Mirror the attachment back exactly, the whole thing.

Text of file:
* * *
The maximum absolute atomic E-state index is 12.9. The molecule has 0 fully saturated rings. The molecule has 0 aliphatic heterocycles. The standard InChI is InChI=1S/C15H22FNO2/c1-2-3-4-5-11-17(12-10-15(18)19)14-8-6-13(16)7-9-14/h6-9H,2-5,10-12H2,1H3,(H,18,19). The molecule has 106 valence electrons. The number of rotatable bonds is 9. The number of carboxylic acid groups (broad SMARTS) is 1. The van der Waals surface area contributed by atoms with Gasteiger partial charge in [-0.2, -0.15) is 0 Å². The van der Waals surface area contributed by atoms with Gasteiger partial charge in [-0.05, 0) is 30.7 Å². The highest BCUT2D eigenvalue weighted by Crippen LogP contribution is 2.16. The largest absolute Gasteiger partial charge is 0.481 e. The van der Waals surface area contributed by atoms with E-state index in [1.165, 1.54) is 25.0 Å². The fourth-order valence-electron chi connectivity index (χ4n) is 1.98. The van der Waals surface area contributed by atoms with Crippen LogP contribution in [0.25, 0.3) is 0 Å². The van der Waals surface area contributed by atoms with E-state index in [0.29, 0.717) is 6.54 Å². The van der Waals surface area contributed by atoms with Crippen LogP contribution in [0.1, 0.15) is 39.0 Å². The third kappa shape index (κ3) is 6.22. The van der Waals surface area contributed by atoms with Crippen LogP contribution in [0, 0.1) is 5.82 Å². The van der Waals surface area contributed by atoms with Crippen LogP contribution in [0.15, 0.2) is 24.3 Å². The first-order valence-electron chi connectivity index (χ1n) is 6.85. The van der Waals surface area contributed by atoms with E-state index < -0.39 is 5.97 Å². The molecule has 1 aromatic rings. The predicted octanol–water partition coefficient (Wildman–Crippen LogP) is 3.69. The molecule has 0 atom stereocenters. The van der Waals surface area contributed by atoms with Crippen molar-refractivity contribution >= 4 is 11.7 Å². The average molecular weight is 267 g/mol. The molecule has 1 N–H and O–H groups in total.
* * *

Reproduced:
The maximum absolute atomic E-state index is 12.9. The molecule has 0 fully saturated rings. The molecule has 0 aliphatic heterocycles. The standard InChI is InChI=1S/C15H22FNO2/c1-2-3-4-5-11-17(12-10-15(18)19)14-8-6-13(16)7-9-14/h6-9H,2-5,10-12H2,1H3,(H,18,19). The molecule has 106 valence electrons. The number of rotatable bonds is 9. The number of carboxylic acid groups (broad SMARTS) is 1. The van der Waals surface area contributed by atoms with Gasteiger partial charge in [-0.2, -0.15) is 0 Å². The van der Waals surface area contributed by atoms with Gasteiger partial charge in [-0.05, 0) is 30.7 Å². The highest BCUT2D eigenvalue weighted by Crippen LogP contribution is 2.16. The largest absolute Gasteiger partial charge is 0.481 e. The van der Waals surface area contributed by atoms with E-state index in [1.165, 1.54) is 25.0 Å². The fourth-order valence-electron chi connectivity index (χ4n) is 1.98. The van der Waals surface area contributed by atoms with Crippen LogP contribution in [0.25, 0.3) is 0 Å². The van der Waals surface area contributed by atoms with E-state index in [0.29, 0.717) is 6.54 Å². The van der Waals surface area contributed by atoms with Crippen LogP contribution in [0.1, 0.15) is 39.0 Å². The third kappa shape index (κ3) is 6.22. The van der Waals surface area contributed by atoms with Crippen LogP contribution in [0, 0.1) is 5.82 Å². The van der Waals surface area contributed by atoms with Crippen LogP contribution in [0.15, 0.2) is 24.3 Å². The first-order valence-electron chi connectivity index (χ1n) is 6.85. The van der Waals surface area contributed by atoms with E-state index < -0.39 is 5.97 Å². The molecule has 1 aromatic rings. The predicted octanol–water partition coefficient (Wildman–Crippen LogP) is 3.69. The molecule has 0 atom stereocenters. The van der Waals surface area contributed by atoms with Crippen molar-refractivity contribution >= 4 is 11.7 Å². The average molecular weight is 267 g/mol. The molecule has 1 N–H and O–H groups in total.